Association between social position and congenital anomalies: a population-based study among 19,874 Danish women

Scand J Public Health. 2009 May;37(3):246-51. doi: 10.1177/1403494808100938. Epub 2009 Jan 22.

Abstract

Aims: To examine the association between maternal and paternal educational level and household income and the risk of giving birth to a baby with a congenital anomaly in a population of Danish women.

Methods: We performed a population-based cohort study, based on record linkage of data from Danish administrative registries. For each pregnant woman in the cohort, we described financial and educational resources and congenital anomalies in her offspring. We used logistic regression to model the association between social position and congenital anomalies.

Results: The analyses included all 19,874 primiparous singleton deliveries in North Jutland county, Denmark, from 1991 to 1998. There were 1025 (5.2%) babies with congenital anomalies. The odds ratios (ORs) for giving birth to a baby with a congenital anomaly showed a dose- response decline, as the mothers' educational level increased. Women with less than 10 years of schooling had an almost three-fold increased risk of giving birth to an infant with a congenital anomaly, as compared with women with more than 4 years of higher education (OR=2.9, 95% confidence interval = 1.8-4.6). Paternal educational level and household income were, to a lesser degree, associated with congenital anomalies in the offspring.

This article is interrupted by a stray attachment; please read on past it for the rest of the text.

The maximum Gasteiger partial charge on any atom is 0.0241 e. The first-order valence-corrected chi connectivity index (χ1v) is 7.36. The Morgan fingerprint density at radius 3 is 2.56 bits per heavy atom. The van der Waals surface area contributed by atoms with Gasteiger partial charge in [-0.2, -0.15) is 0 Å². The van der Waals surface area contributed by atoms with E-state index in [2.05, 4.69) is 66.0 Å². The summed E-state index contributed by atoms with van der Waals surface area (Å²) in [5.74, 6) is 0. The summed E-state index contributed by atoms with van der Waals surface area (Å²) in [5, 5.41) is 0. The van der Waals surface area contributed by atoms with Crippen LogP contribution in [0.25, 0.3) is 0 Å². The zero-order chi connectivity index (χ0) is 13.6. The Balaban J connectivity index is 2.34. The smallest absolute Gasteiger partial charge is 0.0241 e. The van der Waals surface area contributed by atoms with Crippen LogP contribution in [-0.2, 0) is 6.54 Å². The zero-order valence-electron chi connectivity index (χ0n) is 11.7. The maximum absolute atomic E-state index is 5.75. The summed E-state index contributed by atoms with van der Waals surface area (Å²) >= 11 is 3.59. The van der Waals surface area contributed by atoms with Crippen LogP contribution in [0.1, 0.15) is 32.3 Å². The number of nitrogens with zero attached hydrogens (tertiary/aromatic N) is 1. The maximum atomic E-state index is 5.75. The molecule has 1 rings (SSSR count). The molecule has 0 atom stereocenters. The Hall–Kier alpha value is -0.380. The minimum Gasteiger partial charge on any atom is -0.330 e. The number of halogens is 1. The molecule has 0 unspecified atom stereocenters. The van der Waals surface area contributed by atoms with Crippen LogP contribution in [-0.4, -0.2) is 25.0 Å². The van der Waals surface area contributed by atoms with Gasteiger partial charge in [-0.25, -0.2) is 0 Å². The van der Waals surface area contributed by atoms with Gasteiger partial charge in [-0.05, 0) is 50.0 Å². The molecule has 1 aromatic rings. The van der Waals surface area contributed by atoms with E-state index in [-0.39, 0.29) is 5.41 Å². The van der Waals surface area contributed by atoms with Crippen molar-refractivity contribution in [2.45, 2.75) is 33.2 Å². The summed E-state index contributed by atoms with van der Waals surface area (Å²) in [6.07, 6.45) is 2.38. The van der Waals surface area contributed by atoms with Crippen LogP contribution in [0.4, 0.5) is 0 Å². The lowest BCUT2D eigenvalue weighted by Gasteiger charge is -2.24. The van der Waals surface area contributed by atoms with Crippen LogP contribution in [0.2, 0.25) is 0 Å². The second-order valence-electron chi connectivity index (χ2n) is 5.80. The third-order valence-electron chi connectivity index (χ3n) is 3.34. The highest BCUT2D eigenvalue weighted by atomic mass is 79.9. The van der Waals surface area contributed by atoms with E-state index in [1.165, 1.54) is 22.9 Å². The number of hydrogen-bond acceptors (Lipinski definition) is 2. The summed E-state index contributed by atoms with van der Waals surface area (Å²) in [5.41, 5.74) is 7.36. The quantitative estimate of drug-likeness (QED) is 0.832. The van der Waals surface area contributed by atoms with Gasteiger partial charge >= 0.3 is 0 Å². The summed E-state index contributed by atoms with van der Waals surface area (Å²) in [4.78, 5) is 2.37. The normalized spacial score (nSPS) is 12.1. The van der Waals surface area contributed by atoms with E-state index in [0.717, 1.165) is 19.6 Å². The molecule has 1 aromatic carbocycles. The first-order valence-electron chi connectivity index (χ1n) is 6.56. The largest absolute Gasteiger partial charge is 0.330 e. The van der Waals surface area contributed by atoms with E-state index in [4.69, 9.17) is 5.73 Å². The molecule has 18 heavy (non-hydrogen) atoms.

Conclusions: Maternal educational level, and to a lesser degree paternal educational level and household income, were associated with the risk of giving birth to a baby with a congenital anomaly. However, the analysis did not take into account maternal health status, and the results might be due to differential misclassification or residual confounding.

Publication types

  • Research Support, Non-U.S. Gov't

MeSH terms

  • Cohort Studies
  • Congenital Abnormalities / epidemiology*
  • Congenital Abnormalities / etiology
  • Denmark / epidemiology
  • Educational Status
  • Fathers
  • Female
  • Humans
  • Income
  • Male
  • Maternal Welfare
  • Mothers
  • Pregnancy
  • Registries
  • Risk Factors
  • Socioeconomic Factors*